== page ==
A stunning upset by Republican Donald Trump in the U.S. presidential election may have set off a few tremors in markets but the Federal Reserve is on course to raise interest rates next month, a Reuters poll of economists showed.
While there was no prior official view on what the Fed would do if Trump won in a contest where nearly every poll of U.S. voters pointed to a victory for Democrat Hillary Clinton, many had said ensuing uncertainty from an upset might put up a roadblock.
But roughly 85 percent of 62 respondents in a survey taken on Wednesday after the shock vote said the Fed would go ahead with a rate rise, its first in a year. Forecasts came from several of the Wall Street primary dealers as well as European analysts.
"We think economic conditions and Fed rhetoric both point to going in December," said Jeremy Schwartz, economist at Credit Suisse in New York.
When the Fed last hiked, its first in the current cycle off the zero bound, it expected to have delivered four more by now, but was thrown off course several times throughout the year. Inflation has not picked up as the Fed expected, either.
"We are not going to rush into changing our call for a rate hike at the December meeting," noted Jim O'Sullivan, U.S. economist at High Frequency Economics, the most accurate forecaster on the U.S. economy in Reuters polls last year.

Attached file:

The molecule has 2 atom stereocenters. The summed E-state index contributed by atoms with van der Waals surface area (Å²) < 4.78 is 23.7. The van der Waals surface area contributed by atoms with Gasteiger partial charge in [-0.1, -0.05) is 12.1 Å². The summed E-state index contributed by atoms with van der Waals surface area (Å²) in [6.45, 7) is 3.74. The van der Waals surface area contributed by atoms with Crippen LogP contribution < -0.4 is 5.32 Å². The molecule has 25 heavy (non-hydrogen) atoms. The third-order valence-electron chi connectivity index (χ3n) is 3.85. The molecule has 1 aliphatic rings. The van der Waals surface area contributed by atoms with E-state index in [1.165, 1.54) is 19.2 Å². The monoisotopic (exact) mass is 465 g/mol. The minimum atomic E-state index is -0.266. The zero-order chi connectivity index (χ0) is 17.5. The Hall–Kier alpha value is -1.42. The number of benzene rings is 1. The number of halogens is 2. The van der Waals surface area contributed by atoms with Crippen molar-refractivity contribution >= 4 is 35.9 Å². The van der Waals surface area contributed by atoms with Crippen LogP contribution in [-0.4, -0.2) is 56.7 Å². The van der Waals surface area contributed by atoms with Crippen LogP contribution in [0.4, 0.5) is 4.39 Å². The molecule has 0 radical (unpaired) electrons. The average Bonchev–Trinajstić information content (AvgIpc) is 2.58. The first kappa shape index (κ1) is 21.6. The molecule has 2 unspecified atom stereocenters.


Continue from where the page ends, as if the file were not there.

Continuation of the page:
Chicago Fed President Charles Evans said on Tuesday only a "pretty sizeable" negative surprise would convince the Fed to hold off from raising rates.
"Beyond December, our forecast for Fed tightening in the year ahead may have to be raised rather than lowered if the sell-off in equities is limited and the economy remains resilient but Congress still cuts taxes significantly," O'Sullivan said.
"For now, though, downside risks look much greater than upside risks."
Optimism the economy is strengthening, however, has not been thrown off course, at least not this soon after the election result.
The consensus view from the latest Reuters poll was for three Fed rate rises between now and the end of next year, which would bring the fed funds rate to 1.00-1.25 percent if they move in gradual 25 basis point increments.
A series of rate rises into next year would depend on a continued solid growth path and clear signs of inflationary pressure, particularly through wage gains. But it is not clear that the uncertainty from the vote would necessarily reduce the likelihood of future rate rises.
Still, respondents in the poll were split evenly when asked if financial conditions would be tighter by the time of the next Fed meeting on Dec. 13-14, despite a spike in U.S. Treasury bond yields following the election results.
Most economists said they were either neutral or less optimistic when asked about the conditions for U.S. business investment in the near-term following the election.
Fed Chief Janet Yellen, first chosen by current President Barack Obama, is expected to serve the remainder of the 15 months left in her four-year term, the poll found. But respondents said it was not likely Trump would reappoint her.
(Polling and reporting by Kailash Bathija, Anu Bararia, Sarmista Sen, Samuel Forgione; Writing by Ross Finley and Sumanta Dey; Editing by Chizu Nomiyama)